7. In this scene it is obvious that it is a "group effort" in that there does not appear to be a star of the show. They are dancing and singing together, with lead-ins (if you will) from one line to someone else's. Wonderful clip. The costuming is rather subdued compared to most musical numbers, I feel. But yet, they compliment each other's - shades of blue and black in Astaire and the other singer as well as Nanette's grey coordinating with Lavont's jacket. Minnelli still pulls off a great song and dance number even though it is not the norm. This whole song is rather "whimsical" as Vanessa would put it and just fun. One bit running into another - the handkerchief brought out on stage and handed to Astaire, the pyramid built, only to have the bottom piece walk out without it toppling down. That is entertainment!
  8. In the scene where Petunia changes from Little Joe's bedside to the clothesline exhibits to me that life goes on now that Joe has recovered. She is full of life and love and I just adore the way she exuberates her happiness with his shirt arms wrapped around her. What a beautiful voice! I just loved this movie. If Petunia were singing about her child instead of Joe I'm sure the words would be different. Love for a child is different from that of a spouse. And I'm sure she probably wouldn't have left her baby's bedside. I think that the films importance to this era must have been not an easy one for MGM because of the huge step in the filming of an all African-American cast. But truth so say, the singing and dancing that the black community brought to film and stage have outweighed so many other ethnic groups throughout the years. (as noted in your clip of the Nicholas Brothers, Michael Jackson, etc. too many to list)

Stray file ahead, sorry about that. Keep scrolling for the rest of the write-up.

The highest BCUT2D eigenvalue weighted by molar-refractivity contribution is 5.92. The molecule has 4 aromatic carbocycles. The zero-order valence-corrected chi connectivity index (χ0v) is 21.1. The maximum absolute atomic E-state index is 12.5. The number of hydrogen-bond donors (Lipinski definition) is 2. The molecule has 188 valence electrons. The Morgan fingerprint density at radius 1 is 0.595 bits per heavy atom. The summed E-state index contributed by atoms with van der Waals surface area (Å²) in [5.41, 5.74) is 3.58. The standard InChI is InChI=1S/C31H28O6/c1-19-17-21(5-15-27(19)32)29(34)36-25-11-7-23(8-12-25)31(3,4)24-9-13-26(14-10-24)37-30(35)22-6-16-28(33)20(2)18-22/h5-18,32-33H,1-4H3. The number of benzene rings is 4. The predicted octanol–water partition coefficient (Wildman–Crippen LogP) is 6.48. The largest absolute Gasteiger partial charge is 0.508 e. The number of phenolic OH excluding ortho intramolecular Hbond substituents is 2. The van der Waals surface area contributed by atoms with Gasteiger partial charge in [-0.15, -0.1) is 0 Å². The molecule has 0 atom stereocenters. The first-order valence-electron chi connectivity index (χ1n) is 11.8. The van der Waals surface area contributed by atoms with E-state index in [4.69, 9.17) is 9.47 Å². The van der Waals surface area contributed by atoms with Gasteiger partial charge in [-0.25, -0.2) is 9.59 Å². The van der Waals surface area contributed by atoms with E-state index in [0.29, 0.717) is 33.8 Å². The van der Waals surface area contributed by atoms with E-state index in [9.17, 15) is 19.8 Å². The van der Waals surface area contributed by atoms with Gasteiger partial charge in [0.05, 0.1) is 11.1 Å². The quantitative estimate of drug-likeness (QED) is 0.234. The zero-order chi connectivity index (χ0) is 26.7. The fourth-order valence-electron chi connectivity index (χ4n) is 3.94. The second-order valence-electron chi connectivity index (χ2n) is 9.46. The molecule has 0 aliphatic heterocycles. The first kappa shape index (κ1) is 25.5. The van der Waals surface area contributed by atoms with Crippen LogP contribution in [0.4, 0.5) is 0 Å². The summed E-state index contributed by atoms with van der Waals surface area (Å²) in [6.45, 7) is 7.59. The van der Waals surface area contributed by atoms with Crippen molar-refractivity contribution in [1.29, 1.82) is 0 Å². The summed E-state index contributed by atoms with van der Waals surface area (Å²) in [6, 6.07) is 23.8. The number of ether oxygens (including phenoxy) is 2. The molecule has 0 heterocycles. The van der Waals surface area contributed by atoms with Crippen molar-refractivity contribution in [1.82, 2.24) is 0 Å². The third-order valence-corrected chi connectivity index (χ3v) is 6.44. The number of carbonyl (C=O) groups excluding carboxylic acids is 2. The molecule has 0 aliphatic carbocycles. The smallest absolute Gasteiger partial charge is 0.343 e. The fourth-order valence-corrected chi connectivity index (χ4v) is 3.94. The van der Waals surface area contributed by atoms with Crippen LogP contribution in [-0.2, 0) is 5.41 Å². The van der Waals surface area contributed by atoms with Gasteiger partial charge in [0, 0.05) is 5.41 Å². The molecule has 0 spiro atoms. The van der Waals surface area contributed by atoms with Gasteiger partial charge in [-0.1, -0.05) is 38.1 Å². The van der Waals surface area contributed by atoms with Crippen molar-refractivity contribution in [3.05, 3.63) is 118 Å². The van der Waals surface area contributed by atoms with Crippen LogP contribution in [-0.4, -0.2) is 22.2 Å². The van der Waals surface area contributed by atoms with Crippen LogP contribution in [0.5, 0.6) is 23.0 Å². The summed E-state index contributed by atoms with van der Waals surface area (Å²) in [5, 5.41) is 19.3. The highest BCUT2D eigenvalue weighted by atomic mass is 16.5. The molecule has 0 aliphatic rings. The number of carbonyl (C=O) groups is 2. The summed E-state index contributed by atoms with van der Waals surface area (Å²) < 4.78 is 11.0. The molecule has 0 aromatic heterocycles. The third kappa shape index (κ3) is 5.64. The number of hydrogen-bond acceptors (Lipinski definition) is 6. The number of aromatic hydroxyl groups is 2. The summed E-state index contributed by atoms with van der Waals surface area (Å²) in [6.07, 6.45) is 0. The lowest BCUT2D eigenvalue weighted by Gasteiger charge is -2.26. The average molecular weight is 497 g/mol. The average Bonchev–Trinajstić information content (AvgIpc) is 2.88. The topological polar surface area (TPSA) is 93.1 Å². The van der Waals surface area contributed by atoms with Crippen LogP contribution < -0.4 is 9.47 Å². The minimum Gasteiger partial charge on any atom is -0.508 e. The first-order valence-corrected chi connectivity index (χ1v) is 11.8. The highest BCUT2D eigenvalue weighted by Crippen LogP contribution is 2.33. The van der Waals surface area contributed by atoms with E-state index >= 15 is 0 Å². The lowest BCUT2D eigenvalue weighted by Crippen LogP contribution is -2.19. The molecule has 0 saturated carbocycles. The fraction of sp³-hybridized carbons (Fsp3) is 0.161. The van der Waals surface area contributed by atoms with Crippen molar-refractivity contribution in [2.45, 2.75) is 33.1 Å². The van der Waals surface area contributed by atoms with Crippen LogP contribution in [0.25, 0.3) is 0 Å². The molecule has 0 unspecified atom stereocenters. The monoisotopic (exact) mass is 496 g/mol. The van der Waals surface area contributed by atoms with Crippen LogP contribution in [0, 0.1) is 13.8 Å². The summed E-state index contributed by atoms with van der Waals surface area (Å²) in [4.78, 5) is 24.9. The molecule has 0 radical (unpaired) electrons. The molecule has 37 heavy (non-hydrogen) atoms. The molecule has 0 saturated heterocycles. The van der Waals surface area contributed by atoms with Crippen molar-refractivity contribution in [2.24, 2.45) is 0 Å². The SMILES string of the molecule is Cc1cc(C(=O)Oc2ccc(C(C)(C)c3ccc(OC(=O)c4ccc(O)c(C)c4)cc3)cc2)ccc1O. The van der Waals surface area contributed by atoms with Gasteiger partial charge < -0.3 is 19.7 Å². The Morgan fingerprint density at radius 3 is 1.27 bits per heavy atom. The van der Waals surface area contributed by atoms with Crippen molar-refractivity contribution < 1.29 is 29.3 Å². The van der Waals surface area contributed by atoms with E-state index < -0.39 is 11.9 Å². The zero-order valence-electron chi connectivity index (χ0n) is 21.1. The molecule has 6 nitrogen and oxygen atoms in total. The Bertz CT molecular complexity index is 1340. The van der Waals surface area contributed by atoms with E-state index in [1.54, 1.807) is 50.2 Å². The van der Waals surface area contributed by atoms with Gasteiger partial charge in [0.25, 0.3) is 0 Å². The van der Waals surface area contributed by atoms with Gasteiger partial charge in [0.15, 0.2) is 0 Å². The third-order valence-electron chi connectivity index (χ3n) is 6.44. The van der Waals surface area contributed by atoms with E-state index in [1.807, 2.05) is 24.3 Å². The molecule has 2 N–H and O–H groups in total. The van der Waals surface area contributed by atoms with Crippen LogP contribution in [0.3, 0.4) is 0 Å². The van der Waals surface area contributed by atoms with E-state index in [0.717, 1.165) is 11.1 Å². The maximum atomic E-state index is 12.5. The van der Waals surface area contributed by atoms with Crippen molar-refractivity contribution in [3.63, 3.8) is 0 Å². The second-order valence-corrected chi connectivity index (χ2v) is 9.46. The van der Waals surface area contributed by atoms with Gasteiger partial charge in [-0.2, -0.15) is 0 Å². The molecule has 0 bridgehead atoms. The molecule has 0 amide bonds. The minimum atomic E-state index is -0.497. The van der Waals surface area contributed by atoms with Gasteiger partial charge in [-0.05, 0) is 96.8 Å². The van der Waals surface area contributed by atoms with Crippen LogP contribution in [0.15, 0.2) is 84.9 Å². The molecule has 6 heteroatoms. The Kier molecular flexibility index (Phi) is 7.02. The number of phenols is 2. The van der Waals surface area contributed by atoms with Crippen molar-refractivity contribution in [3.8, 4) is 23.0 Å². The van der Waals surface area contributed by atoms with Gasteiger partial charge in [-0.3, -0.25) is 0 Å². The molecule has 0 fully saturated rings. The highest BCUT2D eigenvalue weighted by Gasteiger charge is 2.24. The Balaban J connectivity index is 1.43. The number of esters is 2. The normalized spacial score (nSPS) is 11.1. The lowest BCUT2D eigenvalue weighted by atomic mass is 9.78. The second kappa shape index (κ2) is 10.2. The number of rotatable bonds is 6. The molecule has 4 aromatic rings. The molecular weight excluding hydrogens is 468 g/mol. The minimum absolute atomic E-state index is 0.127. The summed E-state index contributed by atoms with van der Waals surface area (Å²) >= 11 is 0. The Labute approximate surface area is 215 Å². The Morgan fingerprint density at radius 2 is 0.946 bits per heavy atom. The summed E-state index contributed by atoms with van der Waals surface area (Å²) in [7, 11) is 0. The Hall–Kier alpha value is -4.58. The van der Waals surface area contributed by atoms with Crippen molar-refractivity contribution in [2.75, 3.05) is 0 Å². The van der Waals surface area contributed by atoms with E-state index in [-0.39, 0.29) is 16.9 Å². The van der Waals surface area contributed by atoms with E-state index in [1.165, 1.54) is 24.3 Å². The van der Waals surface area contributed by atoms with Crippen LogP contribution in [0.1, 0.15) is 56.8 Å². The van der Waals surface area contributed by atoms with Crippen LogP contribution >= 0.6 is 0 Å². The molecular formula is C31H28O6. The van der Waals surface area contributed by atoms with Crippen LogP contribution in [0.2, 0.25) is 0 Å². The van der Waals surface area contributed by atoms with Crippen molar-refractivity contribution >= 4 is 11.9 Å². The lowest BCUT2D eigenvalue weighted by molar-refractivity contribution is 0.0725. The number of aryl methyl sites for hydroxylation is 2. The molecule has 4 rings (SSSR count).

9. Watching the clip from Take Me Out to the Ballgame makes me think of how much fun filming a dancing team like Sinatra and Garrett would've been. Lots of work and timing precision but fun. What talent on both sides singing and dancing and acting - superb. I watch this movie over and over - can't get enough. My favorite duet of theirs though is in High Society. You can anticipate Betty Garrett trying to "catch" Sinatra throughout the sequence. So much fun. Sinatra also always a good sport and would do just about anything, even if others thought it corney. Love them.
  10. As you can tell from my user name, the first film I had ever seen Judy Garland in was the Wizard of Oz, which showcases her singing and acting abilities. After watching this clip (and many other movies since I was a little girl) I find Judy Garland to be just a wonderful all encompassing entertainer. The mannerisms and facial expressions while she's singing and dancing are her perfect. You know what? Some actors are good at certain things - Judy Garland was great at everything. Whenever I watch Judy Garland movie, especially for the first time, I am always moved by her singing. I especially love "Have Yourself A Merry Little Christmas". It gives me goosebumps. To see her mature from her earlier days to later on in life is something to treasure.
  11. I also do believe that this clips exhibits a brighter perspective of life. Mostly that is how movies were back then. A way to escape the every day humdrum duties or especially in the 30's the economic problems. As far as the upcoming theme goes I feel that Anna is struggling with the question of seeing Ziegfeld or staying loyal to Billings so it's the age old woman's dilemna which will play a big part in the rest of the movie. Ok, the third question - I already learned so many things just from watching my first lecture, video and daily dose about the Pre-Code and Code of the film industry. I always wondered why in the early films the women didn't wear bras or underwear. Clearly one of the first things I noticed was the less skimpy/slinky evening gowns. Thanks for that.